Category Archives: Health and Wellness

Tips On Safe Toys For Children Under Eight

Canada is a very safe place to live and raise children. And it keeps getting safer and safer. Statistically there are not as many drunk drivers anymore, and hardly anyone I know smokes nowadays.  But that trend toward safety isn’t happening in kid’s toys.

lean manufacturing in toy factory , South AmericaBuying toys comes with a lot of choices. There are so many considerations to make when purchasing play toys, especially those cheaper items that have been made and imported from all over the world. International companies have different assembly systems, lean manufacturing standards, distribution and marketing practices. When a kid’s toy in Chapters or Toys-R-Us carries a major label they are quick to respond to phone messages, emails and even tweets. But its much harder to hold a foreign company accountable, and many East Asian manufacturing centers won’t make any changes to their products until a scandalous incident blows up interest in mainstream media and there’s a ‘recall’ as happened when children became sick from lead poisoning from paint on toys.  African, Asian and South American companies, including Mexican companies are not on twitter yet.

stainless steel ice cube trays and popsicle molds are kid friendly toys for under 8 yrs oldWe need to be especially careful with the toys issued to children under eight years of age. Children in this developmental stage put things in their mouths all the time, and come in close contact with such items. There can be toxic side effects that alter the developmental progress of your child and effect their health. Often fancy toys are not always necessary for children under age eight, because they’d rather play with real life items. Plastics should be checked first before handed over to a young person. I know many people who have let their child have reign over the items in their kitchen due to their safety. Stainless steel kitchens are biologically safer and steel pots and pans make great drums, while popsicle molds and ice cube trays become wonderful xylophones. My family makes frozen treats to help us get through hot summer days and we play music. These items make for great interactive fun and are safe items for smaller children. They may be noisy and require clean up afterwards but they are a lot healthier for your child rather than the dollar store toy items you may think are harmless.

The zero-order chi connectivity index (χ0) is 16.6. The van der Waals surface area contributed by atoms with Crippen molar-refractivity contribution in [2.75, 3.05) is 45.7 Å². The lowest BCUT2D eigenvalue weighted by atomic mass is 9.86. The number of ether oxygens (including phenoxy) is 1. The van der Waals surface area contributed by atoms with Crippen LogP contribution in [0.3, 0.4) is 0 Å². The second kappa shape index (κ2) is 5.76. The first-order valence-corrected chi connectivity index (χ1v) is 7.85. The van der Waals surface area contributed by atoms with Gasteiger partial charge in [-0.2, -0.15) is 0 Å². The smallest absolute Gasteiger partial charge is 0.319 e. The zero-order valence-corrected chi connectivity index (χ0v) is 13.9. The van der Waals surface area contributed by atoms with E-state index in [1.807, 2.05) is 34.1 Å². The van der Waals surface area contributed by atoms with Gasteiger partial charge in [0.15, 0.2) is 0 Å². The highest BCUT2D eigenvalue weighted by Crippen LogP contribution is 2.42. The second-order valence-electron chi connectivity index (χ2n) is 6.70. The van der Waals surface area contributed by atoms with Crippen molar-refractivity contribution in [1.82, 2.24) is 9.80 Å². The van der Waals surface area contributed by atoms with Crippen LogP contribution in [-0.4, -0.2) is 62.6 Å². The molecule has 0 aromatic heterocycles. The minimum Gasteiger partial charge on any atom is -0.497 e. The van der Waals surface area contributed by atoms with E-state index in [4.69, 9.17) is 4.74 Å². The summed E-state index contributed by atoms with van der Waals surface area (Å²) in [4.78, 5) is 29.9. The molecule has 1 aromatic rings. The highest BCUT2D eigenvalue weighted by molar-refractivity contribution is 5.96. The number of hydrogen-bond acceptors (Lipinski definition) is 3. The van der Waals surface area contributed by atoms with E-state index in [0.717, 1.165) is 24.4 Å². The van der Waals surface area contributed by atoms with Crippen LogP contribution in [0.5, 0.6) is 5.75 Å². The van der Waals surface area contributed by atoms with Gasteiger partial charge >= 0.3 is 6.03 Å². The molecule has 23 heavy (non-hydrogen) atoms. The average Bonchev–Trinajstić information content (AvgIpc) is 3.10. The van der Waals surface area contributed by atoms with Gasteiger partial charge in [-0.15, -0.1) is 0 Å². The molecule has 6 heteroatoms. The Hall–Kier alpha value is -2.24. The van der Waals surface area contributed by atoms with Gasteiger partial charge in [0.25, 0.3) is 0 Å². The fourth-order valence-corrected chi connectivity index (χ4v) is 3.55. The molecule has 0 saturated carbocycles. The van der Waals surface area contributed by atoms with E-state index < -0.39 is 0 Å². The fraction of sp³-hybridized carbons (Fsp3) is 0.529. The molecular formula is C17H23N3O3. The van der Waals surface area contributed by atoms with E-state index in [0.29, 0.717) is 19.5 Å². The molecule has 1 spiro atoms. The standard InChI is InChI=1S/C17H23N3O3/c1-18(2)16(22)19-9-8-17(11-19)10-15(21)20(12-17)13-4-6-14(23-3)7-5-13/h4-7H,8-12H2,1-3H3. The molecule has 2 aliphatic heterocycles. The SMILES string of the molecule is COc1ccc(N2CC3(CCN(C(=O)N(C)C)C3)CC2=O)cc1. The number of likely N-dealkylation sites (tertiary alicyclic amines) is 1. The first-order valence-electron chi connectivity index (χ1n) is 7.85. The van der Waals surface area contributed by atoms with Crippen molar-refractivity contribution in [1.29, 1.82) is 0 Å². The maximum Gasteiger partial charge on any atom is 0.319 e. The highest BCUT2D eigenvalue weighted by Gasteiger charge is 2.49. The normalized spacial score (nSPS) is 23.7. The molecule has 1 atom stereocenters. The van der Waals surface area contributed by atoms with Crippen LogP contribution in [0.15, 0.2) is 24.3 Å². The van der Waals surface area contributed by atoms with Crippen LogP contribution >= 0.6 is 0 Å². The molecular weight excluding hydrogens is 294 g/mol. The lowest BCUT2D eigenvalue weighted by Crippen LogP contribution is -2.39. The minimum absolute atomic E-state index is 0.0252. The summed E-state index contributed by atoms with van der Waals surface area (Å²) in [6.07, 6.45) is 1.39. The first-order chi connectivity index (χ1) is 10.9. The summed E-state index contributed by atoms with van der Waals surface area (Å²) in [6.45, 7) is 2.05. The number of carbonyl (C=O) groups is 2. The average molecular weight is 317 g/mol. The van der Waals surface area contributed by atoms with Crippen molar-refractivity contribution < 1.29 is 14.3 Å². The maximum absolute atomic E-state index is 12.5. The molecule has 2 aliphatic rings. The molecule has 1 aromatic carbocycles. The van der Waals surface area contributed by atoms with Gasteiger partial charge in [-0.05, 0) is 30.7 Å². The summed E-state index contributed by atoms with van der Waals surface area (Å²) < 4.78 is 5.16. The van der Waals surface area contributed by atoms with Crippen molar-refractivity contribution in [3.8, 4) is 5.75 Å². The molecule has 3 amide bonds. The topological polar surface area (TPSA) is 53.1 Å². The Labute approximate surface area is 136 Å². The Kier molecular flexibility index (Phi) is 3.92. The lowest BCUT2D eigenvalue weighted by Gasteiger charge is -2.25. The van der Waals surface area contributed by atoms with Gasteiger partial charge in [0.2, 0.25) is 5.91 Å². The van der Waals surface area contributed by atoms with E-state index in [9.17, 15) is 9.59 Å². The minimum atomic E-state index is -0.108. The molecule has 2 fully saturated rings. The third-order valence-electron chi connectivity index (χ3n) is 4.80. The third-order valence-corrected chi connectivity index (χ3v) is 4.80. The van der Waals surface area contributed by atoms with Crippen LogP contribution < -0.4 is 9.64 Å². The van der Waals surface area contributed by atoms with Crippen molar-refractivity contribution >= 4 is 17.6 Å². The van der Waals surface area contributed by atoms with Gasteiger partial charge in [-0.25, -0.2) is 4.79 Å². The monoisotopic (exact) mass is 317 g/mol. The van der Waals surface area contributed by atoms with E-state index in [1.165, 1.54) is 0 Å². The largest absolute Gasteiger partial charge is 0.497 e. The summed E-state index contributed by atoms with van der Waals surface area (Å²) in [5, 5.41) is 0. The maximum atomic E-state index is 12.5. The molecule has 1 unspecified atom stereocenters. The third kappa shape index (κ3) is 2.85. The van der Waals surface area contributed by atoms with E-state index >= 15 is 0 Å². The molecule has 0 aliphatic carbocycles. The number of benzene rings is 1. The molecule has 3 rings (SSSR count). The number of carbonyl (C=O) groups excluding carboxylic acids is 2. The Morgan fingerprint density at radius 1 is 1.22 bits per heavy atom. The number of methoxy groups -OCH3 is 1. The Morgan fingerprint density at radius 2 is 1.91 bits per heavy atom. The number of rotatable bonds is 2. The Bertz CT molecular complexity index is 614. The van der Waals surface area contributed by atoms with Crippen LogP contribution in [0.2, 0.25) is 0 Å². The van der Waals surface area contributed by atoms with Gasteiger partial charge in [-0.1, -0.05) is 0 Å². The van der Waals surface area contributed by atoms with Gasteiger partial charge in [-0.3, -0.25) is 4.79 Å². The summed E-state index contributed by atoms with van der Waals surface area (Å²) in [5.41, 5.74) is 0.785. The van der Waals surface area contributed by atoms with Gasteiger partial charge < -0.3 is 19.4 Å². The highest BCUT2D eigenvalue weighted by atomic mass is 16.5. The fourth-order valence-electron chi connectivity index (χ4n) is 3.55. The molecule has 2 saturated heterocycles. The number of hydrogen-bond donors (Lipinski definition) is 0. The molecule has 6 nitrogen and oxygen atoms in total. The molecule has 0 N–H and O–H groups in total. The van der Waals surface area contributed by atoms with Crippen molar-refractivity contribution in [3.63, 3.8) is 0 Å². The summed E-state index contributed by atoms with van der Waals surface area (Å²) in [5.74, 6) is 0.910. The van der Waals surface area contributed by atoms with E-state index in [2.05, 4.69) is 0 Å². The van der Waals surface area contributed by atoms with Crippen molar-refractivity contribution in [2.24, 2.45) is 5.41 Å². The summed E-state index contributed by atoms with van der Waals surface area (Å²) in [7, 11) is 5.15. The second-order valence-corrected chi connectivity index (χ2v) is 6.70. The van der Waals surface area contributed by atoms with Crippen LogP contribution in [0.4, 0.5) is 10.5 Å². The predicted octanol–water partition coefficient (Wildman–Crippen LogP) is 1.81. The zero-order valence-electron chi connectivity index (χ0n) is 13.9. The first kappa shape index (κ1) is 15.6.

After a little research I found the The National Association for the Education of Young Children (NAEYC) very helpful. It was founded in 1926 and is a good source for recommendations for purchasing toy items and considering the safety features for toys. It is the world’s largest organizations working on behalf of young children with nearly 80,000 members and a national network of more than 300 state and local Affiliates, and a growing global alliance of like-minded organizations.

Characteristics of Safe Toys

* well-made (with no shared parts or splinters and do not pinch)
* not painted, or painted with nontoxic, lead-free paint
* shatter-proof
* easily cleaned

Be sure to check the label, which should indicate the toy has been approved by the Underwriters Laboratories. In addition, when choosing toys for children under age 3, make sure there are no small parts or pieces that could become lodged in a child’s throat and cause suffocation. It’s important to remember that typical wear and tear can result in a once-safe toy becoming hazardous. Adults should check toys frequently to make sure they are in good repair. For a list of toys that have been recalled by manufacturers, visit the Toy Hazard Recalls page of the US Gov Consumer Product Safety Commission Website.

Older babies are movers – typically they go from rolling over and sitting to scooting, bouncing, creeping, pulling themselves up, and standing. They understand their own names and other common words, can identify body parts, find hidden objects, and put things in and out of containers. This is a great stage to allow exploration in the kitchen. Hide the sharp objects.

* Board books with simple illustrations or photographs of real objects
* Recordings with songs, rhymes, simple stories, and pictures
* Things to create with – wide non-toxic, washable markers, crayons, and large paper
* Things to pretend with – toy phones, dolls and doll beds, baby carriages and strollers, dress-up accessories (scarves, purses), puppets, stuffed toys, plastic animals, and plastic and wood “realistic” vehicles
* Things to build with – cardboard and wood blocks (can be smaller than those used by infants – 2 to 4 inches)